Bleeding Tooth

Caring for a Bleeding Tooth

Some people mistakenly think that while brushing, a bleeding tooth is perfectly normal. It is not. Anytime there is any bleeding in the mouth, it is almost always a sign of periodontal disease. Even if you brush fairly hard, it should not cause healthy teeth and gums to bleed.

If you are experiencing a bleeding tooth, or bleeding in any part of your mouth, you should schedule a visit with a dentist as soon as possible.

Some people put off such a visit, because they fear it will be painful. While sitting in the dentist’s chair is not the most comfortable experience in the world, getting a bleeding tooth checked out sooner rather than later can save you even more time in the dentist’s chair.

By putting off a visit to the dentist, you take the chance of allowing whatever is causing the bleeding to progress.  This can result in more in-depth - and therefore more painful and expensive – treatment. It can also result in tooth loss.

During that first visit to a dentist, he will likely do a visual examination of your mouth and take some x-rays. By doing that, he will more than likely be able to determine the cause of your bleeding.   From there proper treatment will be recommended.

There is no one treatment that will be right for all causes of a bleeding tooth. Instead, your care will need to be customized to suit your specific problems.

There are some cases where a bleeding tooth will be the result of a trauma. The trauma could be dental work or an injury caused by being hit in mouth area.  If the cause of the bleeding is dental work, keep in mind that such bleeding should not continue for more than a day.  If your mouth is still bleeding the day after the dental procedure, you need to contact your dentist immediately.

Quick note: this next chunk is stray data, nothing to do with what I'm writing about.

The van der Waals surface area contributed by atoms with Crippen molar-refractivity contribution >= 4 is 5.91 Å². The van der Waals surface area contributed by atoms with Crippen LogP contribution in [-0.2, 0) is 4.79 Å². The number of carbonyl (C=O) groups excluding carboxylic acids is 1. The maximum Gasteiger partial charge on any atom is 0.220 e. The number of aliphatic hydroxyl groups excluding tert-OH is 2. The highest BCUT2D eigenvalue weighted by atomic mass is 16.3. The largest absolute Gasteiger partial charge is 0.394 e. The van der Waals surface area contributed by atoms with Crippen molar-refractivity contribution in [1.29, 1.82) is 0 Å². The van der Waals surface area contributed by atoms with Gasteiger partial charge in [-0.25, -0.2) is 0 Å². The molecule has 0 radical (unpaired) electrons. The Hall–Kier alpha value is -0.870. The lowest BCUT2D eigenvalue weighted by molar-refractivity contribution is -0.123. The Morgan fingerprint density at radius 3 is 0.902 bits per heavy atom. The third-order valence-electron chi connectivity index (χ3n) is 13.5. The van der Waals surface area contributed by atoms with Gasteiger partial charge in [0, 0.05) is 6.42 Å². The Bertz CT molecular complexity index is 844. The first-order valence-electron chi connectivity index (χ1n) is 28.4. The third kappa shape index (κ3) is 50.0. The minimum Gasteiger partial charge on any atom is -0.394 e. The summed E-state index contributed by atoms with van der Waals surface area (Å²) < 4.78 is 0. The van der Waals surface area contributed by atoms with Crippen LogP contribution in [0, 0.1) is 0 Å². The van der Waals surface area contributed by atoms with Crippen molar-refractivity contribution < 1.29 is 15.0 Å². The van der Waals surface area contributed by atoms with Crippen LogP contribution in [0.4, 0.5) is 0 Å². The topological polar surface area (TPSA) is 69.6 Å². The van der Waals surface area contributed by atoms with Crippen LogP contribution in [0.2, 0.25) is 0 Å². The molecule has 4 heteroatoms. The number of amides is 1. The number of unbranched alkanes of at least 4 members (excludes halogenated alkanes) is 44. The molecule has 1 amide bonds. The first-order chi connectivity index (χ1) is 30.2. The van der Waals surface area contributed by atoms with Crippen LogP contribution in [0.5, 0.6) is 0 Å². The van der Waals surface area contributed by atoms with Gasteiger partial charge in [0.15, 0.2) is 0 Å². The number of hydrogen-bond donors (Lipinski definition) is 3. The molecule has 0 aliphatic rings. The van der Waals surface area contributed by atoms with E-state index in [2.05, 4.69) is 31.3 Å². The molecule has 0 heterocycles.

For trauma, you will need to decide if you are going to go to the dentist. If any teeth seem to be knocked loose, or are cracked or chipped, you absolutely need to make an emergency appointment with the dentist. The sooner you can be seen, the higher the chances that the dentist will be able to save the tooth.  The longer you wait, the fewer options you will have for treatment.

Another question regarding a bleeding tooth that many have is about bleeding when a baby is teething. Most parents will not see any blood associated to new teeth breaking the surface. However, some parents do notice a small bit of blood.

A very small amount of blood is not by itself cause for concern, but you should watch the gums. If they appear to be swollen or if the bleeding continues, you need to schedule a dentist appointment for your baby right away.

In most cases, a bleeding tooth is not cause for alarm, but it is not something that should be ignored. Absent of some sort of trauma, your teeth and gums should not bleed at all. If they do, you should make an appointment with your dentist to pinpoint the cause.